OK, since the wind won't stop, I'll keep writing about it.
After a weekend of gale-force winds and now the nasty zephyr is blowing snow – SNOW! – along with the trash, dirt and hairpieces.
About the snow, I'll just admit right now that it's my fault and say I'm sorry.
What I did was this: I planted flowers.
Lured by the sunshine and warmth, two weeks ago I spent a small fortune ($36.45) on flowers and potting soil, took my treasures home and planted some flowers.
I knew full well that every year it freezes one last time in April and anyone who plants before May 1 is asking for it.
But I did it anyway and here we are, shivering in the snow.
Back to the wind.
Despite my pleas, it did not stop blowing and in fact, got stronger.
I guess I'm lucky that I used up my lifetime allotment of hairspray in the 80s since it would take a lot of Aqua Net to keep a hairdo in place around here these days.
But I maxxed out on hairspray in the 80s while participating in the big hair culture that is thankfully a thing of the past.
I warmed up in the 70s with big feathered hair and then graduated on to the teased mountain of tresses inexplicably popular in the 80s.
Aqua Net was my best friend.
This brings me to another admission: The whole ozone layer thing is my fault, too.
I didn't know aerosol sprays could burn holes in the ozone threatening the very future of life on Earth.
Plus, I had to go to the Spandau Ballet concert (if you miss this classical reference thank your lucky stars) and frankly global warming was less important than perfect hair.
So spray away, spray away I did and now look at the mess we're in.
Luckily for the health of the planet (not so lucky for coworkers and family who have to see me every day) I stopped worrying about my appearance altogether.
In addition to hairdos, skirts are also a very real danger on these windy days.
I read once that the Queen of England has tiny weights sewn into the hem of her dresses to avoid any wind-borne embarrassment.
But sans tiny weights, skirts are out here when the wind gets frisky.
But really now, back to the wind, last week I wrote that I wanted to name this monster.
I needed a name to curse and blame for these sleepless nights and agitated days when it blows incessantly.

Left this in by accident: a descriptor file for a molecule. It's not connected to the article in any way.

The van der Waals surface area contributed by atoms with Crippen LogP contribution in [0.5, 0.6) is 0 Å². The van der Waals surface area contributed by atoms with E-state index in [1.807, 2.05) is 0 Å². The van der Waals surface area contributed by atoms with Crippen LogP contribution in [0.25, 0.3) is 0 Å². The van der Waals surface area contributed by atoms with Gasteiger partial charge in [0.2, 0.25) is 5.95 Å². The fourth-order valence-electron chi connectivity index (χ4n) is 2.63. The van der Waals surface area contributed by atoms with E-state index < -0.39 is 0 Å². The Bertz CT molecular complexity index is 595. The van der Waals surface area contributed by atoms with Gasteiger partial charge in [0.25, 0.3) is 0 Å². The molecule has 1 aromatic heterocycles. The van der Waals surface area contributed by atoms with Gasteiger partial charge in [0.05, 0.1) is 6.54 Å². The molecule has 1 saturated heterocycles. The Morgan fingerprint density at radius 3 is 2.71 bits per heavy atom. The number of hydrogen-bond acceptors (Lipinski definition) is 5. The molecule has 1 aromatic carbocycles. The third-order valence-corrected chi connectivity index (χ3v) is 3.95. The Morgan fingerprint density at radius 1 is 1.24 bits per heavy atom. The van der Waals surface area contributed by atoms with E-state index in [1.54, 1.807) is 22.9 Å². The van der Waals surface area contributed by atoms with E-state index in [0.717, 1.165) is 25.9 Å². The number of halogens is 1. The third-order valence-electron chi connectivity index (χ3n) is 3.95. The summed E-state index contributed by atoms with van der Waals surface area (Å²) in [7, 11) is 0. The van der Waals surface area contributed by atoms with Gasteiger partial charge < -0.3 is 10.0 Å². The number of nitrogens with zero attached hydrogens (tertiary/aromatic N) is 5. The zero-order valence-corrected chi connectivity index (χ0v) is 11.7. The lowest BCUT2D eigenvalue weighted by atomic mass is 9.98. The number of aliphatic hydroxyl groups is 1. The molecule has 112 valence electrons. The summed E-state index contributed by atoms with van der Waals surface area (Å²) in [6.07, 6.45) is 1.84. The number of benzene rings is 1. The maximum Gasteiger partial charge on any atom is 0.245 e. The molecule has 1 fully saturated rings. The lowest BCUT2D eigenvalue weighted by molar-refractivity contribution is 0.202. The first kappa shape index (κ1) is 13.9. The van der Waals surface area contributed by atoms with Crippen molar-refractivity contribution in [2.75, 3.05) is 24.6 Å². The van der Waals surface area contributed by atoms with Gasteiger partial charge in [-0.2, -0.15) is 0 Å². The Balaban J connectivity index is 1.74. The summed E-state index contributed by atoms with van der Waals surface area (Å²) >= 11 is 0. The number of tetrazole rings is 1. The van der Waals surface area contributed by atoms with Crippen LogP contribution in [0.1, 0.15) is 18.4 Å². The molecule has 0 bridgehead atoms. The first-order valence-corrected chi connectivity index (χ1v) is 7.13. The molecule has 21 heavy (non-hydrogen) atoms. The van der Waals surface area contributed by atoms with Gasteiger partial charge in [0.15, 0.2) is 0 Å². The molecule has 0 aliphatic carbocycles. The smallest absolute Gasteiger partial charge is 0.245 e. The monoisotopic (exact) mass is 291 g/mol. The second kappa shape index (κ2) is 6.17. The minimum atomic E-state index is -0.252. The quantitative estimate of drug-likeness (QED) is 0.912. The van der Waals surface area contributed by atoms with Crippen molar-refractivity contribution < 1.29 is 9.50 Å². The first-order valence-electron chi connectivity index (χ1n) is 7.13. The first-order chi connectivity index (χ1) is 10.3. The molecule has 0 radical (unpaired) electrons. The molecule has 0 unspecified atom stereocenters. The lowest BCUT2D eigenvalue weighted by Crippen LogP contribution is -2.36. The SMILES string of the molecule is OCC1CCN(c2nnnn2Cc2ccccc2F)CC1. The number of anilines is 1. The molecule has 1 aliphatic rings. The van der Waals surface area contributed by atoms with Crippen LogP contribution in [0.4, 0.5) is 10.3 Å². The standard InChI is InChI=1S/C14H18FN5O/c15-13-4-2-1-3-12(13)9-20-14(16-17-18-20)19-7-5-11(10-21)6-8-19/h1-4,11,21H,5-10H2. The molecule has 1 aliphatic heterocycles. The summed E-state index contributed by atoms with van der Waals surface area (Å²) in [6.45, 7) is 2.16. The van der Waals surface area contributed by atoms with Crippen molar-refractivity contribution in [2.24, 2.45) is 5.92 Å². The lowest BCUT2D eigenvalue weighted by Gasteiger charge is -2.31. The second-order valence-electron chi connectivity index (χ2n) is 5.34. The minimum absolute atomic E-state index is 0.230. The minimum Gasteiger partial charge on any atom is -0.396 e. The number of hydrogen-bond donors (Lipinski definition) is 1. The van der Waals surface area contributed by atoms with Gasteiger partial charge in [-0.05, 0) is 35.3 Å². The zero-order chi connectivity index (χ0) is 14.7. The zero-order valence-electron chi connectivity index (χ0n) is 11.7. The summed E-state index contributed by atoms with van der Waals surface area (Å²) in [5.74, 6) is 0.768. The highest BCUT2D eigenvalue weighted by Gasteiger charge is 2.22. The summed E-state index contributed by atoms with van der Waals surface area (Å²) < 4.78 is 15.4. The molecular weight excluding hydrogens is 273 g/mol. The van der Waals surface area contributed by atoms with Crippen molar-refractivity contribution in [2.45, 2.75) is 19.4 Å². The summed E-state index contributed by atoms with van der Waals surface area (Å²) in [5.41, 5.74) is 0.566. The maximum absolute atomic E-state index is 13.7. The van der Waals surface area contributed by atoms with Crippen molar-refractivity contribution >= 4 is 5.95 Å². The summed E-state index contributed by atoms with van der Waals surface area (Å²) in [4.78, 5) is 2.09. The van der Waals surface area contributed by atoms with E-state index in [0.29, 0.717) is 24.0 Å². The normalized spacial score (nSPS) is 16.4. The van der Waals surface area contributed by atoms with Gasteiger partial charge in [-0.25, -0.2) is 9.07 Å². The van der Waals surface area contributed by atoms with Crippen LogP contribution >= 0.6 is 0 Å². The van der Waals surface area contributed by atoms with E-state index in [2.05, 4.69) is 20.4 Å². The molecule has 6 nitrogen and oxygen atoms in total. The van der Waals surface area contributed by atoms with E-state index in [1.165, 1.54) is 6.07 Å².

Happily, a couple of creative readers came up with some wonderful suggestions that I'll pass along.
Here they are: One Golden Valley reader had suggestions including El Toro (because, she said, it comes up her wash like a herd of bulls), Wigsaway (which suggests a wonderful visual.
I see an older woman pumping gas at the Maverick, her pink wig lifted off a fuzzy head by the invisible wind.
Her skirt is fine, though, because she's the Queen of England on a state visit to Golden Valley.), and Devil's Breath, this better for the hot months when living here is, to quote the brilliant Husband, "like living under a blow-dryer." Another reader had a more poetic, melodic suggestion.
Her idea is to call the wind Cerpai because it blows between the Cerbat and Hualapai mountains.
I haven't decided which one is my favorite.
The Golden Valley reader also brought up a pertinent issue: who gets to decide what the wind is called.
Is there an International Registry of Wind Names that we can go to and apply for a name? Will we have to come up with some convoluted official name, like purebred dogs and race horses, and then use a nickname.
Maybe we'll have to register as No.
1 Imperial Sir Devil's Breath III so we can just say "Thar she blows, the Devil's Breath is coming down the mountain again; batten down the hatches, sew in the weights and glue on the wig."
Anyway, sorry about the snow and the global warming thing.
The wind, however, is not my fault.